(Graph Presented) Understanding the infrared (IR) spectral response of materials as a function of their morphology is not only of fundamental importance but also of contemporary practical need in the analysis of biological and synthetic materials. While significant work has recently been reported in understanding the spectra of particles with well-defined geometries, we report here on samples that consist of collections of particles. First, we theoretically model the importance of multiple scattering effects and computationally predict the impact of local particles' environment on the recorded IR spectra. Both monodisperse and polydisperse particles are considered in clusters with various degrees of packing. We show that recorded spectra are highly dependent on the cluster morphology and size of particles but the origin of this dependence is largely due to the scattering that depends on morphology and not absorbance that largely depends on the volume of material. The effect of polydispersity is to reduce the fine scattering features in the spectrum, resulting in a closer resemblance to bulk spectra. Fourier transform-IR (FT-IR) spectra of clusters of electromagnetically coupled poly(methyl methacrylate) (PMMA) spheres with wavelength-scale diameters were recorded and compared to simulated results. Measured spectra agreed well with those predicted. Of note, when PMMA spheres occupy a volume greater than 18% of the focal volume, the recorded IR spectrum becomes almost independent of the cluster's morphological changes. This threshold, where absorbance starts to dominate the signal, exactly matches the percolation threshold for hard spheres and quantifies the transition between the single particle and bulk behavior. Our finding enables an understanding of the spectral response of structured samples and points to appropriate models for recovering accurate chemical information from in IR microspectroscopy data.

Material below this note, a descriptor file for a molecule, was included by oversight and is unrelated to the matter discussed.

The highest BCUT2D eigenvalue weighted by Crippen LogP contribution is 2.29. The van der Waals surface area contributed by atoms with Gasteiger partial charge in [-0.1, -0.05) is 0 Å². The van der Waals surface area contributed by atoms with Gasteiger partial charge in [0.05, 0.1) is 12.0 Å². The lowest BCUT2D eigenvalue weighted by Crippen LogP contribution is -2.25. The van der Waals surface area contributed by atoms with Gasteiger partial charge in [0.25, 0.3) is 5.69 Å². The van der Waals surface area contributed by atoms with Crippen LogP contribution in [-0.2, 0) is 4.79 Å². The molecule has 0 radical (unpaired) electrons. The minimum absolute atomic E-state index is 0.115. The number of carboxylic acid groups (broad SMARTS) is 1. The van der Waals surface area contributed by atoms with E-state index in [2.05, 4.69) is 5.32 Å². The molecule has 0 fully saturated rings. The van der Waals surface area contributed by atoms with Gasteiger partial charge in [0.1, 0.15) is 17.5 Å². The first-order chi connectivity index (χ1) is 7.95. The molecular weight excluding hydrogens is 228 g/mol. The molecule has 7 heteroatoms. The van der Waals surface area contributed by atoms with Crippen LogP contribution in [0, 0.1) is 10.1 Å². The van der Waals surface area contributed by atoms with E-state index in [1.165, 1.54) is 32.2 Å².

ASJC Scopus subject areas
- Analytical Chemistry